What King Soopers Strikers Can and Can't Do After Judge's Order

The size of the Local 7 picket line in this January 17 photo is larger than allowable under the temporary restraining order.
The size of the Local 7 picket line in this January 17 photo is larger than allowable under the temporary restraining order. UFCW United Latinos via UFCW Local 7
Editor's note: The members of United Food and Commercial Workers Local 7 have ended their labor action against King Soopers. Get details in our post "King Soopers, Union Reach Tentative Agreement to End Strike." Continue for our previous coverage.

Striking members of United Food and Commercial Workers Local 7 are having to adjust their tactics after a Denver judge granted a temporary restraining order to Kroger-owned King Soopers, Colorado's largest grocery chain.

On January 19, a week after the strike against metro Denver stores began, Local 7 shared a list of "Do's & Don'ts" related to the order. The last item on the roster: "Do NOT let the company win!! They want to paint you as lazy and obnoxious rabblerousers, but you are not. Prove the Company wrong."

In its January 18 Denver District Court filing, King Soopers had requested a TRO to squelch picketing and demonstration actions that it claimed were preventing the company from doing business. The motion included a list of eighty incidents during which Local 7 members allegedly went beyond their legal right to protest.

Less than 24 hours later, Judge Marie Avery Moses granted the temporary restraining order after hearing from attorneys on both sides. King Soopers had "demonstrated it has a reasonable probability of success on the merits," she noted, by establishing that "employees, customers and vendors have been threatened with violence and have been made to feel fear and intimidation; additionally, King Soopers has made a showing that the mass picketing has obstructed the ingress and egress of access to certain King Soopers stores."

Setting a hearing on the full motion for January 28 "if necessary," she concluded: "There exists a danger of real, immediate and irreparable injury that may be prevented by entry of a temporary restraining order."

King Soopers didn't get everything it wanted. Its request for the temporary restraining order called for "the maintenance of 5 or fewer pickets on the premises and perimeter of each one of Plaintiff's facilities," but Moses set the number at ten, "provided that such pickets shall not block or stand in front of entrances, shall not block or stand in front of vehicles entering or leaving King Soopers' facilities, including delivery vehicles, and shall not in any manner impede the ingress or egress of any vehicle, including delivery vehicles."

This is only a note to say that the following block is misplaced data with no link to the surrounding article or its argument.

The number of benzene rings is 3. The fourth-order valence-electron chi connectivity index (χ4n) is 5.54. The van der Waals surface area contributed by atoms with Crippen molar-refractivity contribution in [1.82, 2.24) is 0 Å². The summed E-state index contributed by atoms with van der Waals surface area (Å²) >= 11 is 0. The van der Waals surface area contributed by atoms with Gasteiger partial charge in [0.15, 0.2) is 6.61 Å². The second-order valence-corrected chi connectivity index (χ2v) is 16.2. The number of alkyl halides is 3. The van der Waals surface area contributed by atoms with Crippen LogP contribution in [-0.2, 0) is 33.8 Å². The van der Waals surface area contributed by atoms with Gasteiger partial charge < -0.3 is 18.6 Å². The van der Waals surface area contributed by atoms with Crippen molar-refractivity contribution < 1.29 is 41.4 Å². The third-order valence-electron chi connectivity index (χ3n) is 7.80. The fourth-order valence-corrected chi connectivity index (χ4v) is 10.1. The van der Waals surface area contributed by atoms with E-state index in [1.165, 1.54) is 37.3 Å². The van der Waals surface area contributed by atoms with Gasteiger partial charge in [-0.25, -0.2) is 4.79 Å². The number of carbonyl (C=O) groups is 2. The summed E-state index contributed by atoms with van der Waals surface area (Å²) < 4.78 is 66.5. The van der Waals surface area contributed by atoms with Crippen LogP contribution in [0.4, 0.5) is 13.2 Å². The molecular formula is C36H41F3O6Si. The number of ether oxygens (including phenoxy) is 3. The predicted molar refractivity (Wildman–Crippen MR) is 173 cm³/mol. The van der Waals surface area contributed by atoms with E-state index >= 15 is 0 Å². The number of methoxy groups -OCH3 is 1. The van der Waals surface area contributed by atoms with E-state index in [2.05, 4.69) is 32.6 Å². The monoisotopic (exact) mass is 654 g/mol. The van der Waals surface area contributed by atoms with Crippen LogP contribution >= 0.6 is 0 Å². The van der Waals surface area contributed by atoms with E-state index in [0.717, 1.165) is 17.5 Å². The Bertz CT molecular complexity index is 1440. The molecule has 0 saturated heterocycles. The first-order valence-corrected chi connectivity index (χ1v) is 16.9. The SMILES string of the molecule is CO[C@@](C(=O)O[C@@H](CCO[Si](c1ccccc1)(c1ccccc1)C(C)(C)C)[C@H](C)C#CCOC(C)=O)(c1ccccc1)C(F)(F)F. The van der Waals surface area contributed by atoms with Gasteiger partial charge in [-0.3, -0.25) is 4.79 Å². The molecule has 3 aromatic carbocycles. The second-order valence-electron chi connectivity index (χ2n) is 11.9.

Also precluded: "Interfering with, injuring, menacing, threatening, molesting, intimidating, shouting at any person within 20 feet of that person, or physically obstructing, in any manner whatsoever, any person employed by King Soopers or any customer, supplier, visitor, officer, representative, for-hire carrier, or agent of King Soopers, or any other person with a lawful right of entry to King Soopers’ facilities," and "following any vehicle or employee of King Soopers or its customers, suppliers, and carriers, or any person leaving King Soopers’ facilities, off said premises in any manner whatsoever."

The union responded with the picketing guidelines, which remind members that "you have a right to peacefully protest, to share your message with the community and customers, and to be heard! For this right to be protected, you need to behave appropriately — no violence, no threats. The community is behind you, and they will continue to support you and your efforts if you play fair."

Strikers are encouraged to tell people why they're involved in the labor action, as well as to support their colleagues by chanting, dancing, marching, singing and having fun. As for the ten-person picket limit on King Soopers property, Local 7 reminds them that additional protesters can gather along public sidewalks and streets adjacent to stores.

Demonstrators are also asked to "be polite" and not shout in the direction of anyone unless they're more than twenty feet away, and to forgo drinking and drug use on the line; if supporters give them a beer, they're told to save it until after the shift.

Here's the full list of Local 7's "Picket Line Do's & Don'ts."
Click to read the document granting the temporary restraining order.
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Michael Roberts has written for Westword since October 1990, serving stints as music editor and media columnist. He currently covers everything from breaking news and politics to sports and stories that defy categorization.
Contact: Michael Roberts